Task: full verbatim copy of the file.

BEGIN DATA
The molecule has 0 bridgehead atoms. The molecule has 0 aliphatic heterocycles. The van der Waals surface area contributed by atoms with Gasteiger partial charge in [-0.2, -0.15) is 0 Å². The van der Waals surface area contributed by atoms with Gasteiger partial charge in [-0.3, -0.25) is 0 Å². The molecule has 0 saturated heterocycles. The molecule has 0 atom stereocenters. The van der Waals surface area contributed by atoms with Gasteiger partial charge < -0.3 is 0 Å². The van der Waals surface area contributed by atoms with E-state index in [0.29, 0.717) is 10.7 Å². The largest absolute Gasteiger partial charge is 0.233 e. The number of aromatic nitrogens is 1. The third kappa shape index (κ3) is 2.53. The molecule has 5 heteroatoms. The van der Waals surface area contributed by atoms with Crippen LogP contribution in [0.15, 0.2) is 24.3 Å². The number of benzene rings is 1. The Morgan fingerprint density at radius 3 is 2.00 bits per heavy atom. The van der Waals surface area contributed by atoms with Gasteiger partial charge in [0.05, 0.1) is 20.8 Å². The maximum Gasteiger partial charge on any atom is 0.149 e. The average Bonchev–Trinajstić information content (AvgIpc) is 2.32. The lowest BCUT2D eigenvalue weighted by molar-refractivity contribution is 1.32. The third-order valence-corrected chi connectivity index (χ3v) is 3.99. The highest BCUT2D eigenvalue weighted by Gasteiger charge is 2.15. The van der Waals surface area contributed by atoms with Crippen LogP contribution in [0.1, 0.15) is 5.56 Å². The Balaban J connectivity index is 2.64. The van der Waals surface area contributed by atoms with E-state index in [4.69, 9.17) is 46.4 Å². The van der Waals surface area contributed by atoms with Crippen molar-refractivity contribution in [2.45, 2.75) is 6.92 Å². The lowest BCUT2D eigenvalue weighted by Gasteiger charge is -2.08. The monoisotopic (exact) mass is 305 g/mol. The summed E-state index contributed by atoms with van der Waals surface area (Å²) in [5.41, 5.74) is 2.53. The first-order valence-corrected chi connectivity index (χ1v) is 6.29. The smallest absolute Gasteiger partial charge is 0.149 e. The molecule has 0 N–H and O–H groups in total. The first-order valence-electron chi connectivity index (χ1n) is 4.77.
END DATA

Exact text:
The molecule has 0 bridgehead atoms. The molecule has 0 aliphatic heterocycles. The van der Waals surface area contributed by atoms with Gasteiger partial charge in [-0.2, -0.15) is 0 Å². The van der Waals surface area contributed by atoms with Gasteiger partial charge in [-0.3, -0.25) is 0 Å². The molecule has 0 saturated heterocycles. The molecule has 0 atom stereocenters. The van der Waals surface area contributed by atoms with Gasteiger partial charge < -0.3 is 0 Å². The van der Waals surface area contributed by atoms with E-state index in [0.29, 0.717) is 10.7 Å². The largest absolute Gasteiger partial charge is 0.233 e. The number of aromatic nitrogens is 1. The third kappa shape index (κ3) is 2.53. The molecule has 5 heteroatoms. The van der Waals surface area contributed by atoms with Crippen LogP contribution in [0.15, 0.2) is 24.3 Å². The number of benzene rings is 1. The Morgan fingerprint density at radius 3 is 2.00 bits per heavy atom. The van der Waals surface area contributed by atoms with Gasteiger partial charge in [0.05, 0.1) is 20.8 Å². The maximum Gasteiger partial charge on any atom is 0.149 e. The average Bonchev–Trinajstić information content (AvgIpc) is 2.32. The lowest BCUT2D eigenvalue weighted by molar-refractivity contribution is 1.32. The third-order valence-corrected chi connectivity index (χ3v) is 3.99. The highest BCUT2D eigenvalue weighted by Gasteiger charge is 2.15. The van der Waals surface area contributed by atoms with Crippen LogP contribution in [0.1, 0.15) is 5.56 Å². The Balaban J connectivity index is 2.64. The van der Waals surface area contributed by atoms with E-state index in [4.69, 9.17) is 46.4 Å². The van der Waals surface area contributed by atoms with Crippen molar-refractivity contribution in [2.45, 2.75) is 6.92 Å². The lowest BCUT2D eigenvalue weighted by Gasteiger charge is -2.08. The monoisotopic (exact) mass is 305 g/mol. The summed E-state index contributed by atoms with van der Waals surface area (Å²) in [5.41, 5.74) is 2.53. The first-order valence-corrected chi connectivity index (χ1v) is 6.29. The smallest absolute Gasteiger partial charge is 0.149 e. The molecule has 0 N–H and O–H groups in total. The first-order valence-electron chi connectivity index (χ1n) is 4.77.